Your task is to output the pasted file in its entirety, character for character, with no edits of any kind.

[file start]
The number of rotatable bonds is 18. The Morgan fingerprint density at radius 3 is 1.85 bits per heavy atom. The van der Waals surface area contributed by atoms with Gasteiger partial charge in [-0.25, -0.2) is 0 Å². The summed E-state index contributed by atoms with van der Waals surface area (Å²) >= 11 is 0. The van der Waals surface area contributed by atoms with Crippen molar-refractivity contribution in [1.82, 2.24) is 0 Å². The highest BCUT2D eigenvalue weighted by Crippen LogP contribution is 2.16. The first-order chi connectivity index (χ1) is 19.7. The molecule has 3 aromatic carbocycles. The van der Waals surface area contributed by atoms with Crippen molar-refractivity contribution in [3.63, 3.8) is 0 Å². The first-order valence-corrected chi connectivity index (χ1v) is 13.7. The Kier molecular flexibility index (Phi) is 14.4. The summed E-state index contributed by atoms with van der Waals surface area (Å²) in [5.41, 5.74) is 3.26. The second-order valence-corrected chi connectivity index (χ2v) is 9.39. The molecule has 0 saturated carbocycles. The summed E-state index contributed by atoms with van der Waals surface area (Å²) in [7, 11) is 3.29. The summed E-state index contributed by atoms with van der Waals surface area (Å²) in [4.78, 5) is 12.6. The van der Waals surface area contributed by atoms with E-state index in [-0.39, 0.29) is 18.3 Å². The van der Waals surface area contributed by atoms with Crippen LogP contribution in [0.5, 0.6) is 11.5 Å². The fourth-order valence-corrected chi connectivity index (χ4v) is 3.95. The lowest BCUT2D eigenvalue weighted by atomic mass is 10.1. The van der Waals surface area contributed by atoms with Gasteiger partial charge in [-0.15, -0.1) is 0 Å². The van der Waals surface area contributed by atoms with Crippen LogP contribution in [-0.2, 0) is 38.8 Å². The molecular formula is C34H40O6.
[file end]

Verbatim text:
The number of rotatable bonds is 18. The Morgan fingerprint density at radius 3 is 1.85 bits per heavy atom. The van der Waals surface area contributed by atoms with Gasteiger partial charge in [-0.25, -0.2) is 0 Å². The summed E-state index contributed by atoms with van der Waals surface area (Å²) >= 11 is 0. The van der Waals surface area contributed by atoms with Crippen molar-refractivity contribution in [1.82, 2.24) is 0 Å². The highest BCUT2D eigenvalue weighted by Crippen LogP contribution is 2.16. The first-order chi connectivity index (χ1) is 19.7. The molecule has 3 aromatic carbocycles. The van der Waals surface area contributed by atoms with Crippen molar-refractivity contribution in [3.63, 3.8) is 0 Å². The first-order valence-corrected chi connectivity index (χ1v) is 13.7. The Kier molecular flexibility index (Phi) is 14.4. The summed E-state index contributed by atoms with van der Waals surface area (Å²) in [5.41, 5.74) is 3.26. The second-order valence-corrected chi connectivity index (χ2v) is 9.39. The molecule has 0 saturated carbocycles. The summed E-state index contributed by atoms with van der Waals surface area (Å²) in [7, 11) is 3.29. The summed E-state index contributed by atoms with van der Waals surface area (Å²) in [4.78, 5) is 12.6. The van der Waals surface area contributed by atoms with E-state index in [-0.39, 0.29) is 18.3 Å². The van der Waals surface area contributed by atoms with Crippen LogP contribution in [0.5, 0.6) is 11.5 Å². The fourth-order valence-corrected chi connectivity index (χ4v) is 3.95. The lowest BCUT2D eigenvalue weighted by atomic mass is 10.1. The van der Waals surface area contributed by atoms with Gasteiger partial charge in [-0.15, -0.1) is 0 Å². The van der Waals surface area contributed by atoms with Crippen LogP contribution in [-0.2, 0) is 38.8 Å². The molecular formula is C34H40O6.